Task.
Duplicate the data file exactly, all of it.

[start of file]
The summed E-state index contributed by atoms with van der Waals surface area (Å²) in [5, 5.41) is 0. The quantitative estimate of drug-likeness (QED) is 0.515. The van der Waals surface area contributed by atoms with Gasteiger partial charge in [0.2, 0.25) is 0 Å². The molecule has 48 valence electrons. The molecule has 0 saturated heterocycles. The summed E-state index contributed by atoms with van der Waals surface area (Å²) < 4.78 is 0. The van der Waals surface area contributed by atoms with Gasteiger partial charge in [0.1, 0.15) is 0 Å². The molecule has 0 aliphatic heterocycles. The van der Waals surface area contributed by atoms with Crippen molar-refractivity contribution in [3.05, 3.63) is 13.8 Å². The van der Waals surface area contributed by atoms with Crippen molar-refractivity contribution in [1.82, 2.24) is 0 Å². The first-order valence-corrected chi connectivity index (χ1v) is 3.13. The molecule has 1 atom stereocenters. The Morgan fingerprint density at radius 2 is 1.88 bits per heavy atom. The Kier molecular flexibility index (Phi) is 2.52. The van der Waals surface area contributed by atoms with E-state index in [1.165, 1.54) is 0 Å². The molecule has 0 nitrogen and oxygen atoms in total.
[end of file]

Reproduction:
The summed E-state index contributed by atoms with van der Waals surface area (Å²) in [5, 5.41) is 0. The quantitative estimate of drug-likeness (QED) is 0.515. The van der Waals surface area contributed by atoms with Gasteiger partial charge in [0.2, 0.25) is 0 Å². The molecule has 48 valence electrons. The molecule has 0 saturated heterocycles. The summed E-state index contributed by atoms with van der Waals surface area (Å²) < 4.78 is 0. The van der Waals surface area contributed by atoms with Gasteiger partial charge in [0.1, 0.15) is 0 Å². The molecule has 0 aliphatic heterocycles. The van der Waals surface area contributed by atoms with Crippen molar-refractivity contribution in [3.05, 3.63) is 13.8 Å². The van der Waals surface area contributed by atoms with Crippen molar-refractivity contribution in [1.82, 2.24) is 0 Å². The first-order valence-corrected chi connectivity index (χ1v) is 3.13. The molecule has 1 atom stereocenters. The Morgan fingerprint density at radius 2 is 1.88 bits per heavy atom. The Kier molecular flexibility index (Phi) is 2.52. The van der Waals surface area contributed by atoms with E-state index in [1.165, 1.54) is 0 Å². The molecule has 0 nitrogen and oxygen atoms in total.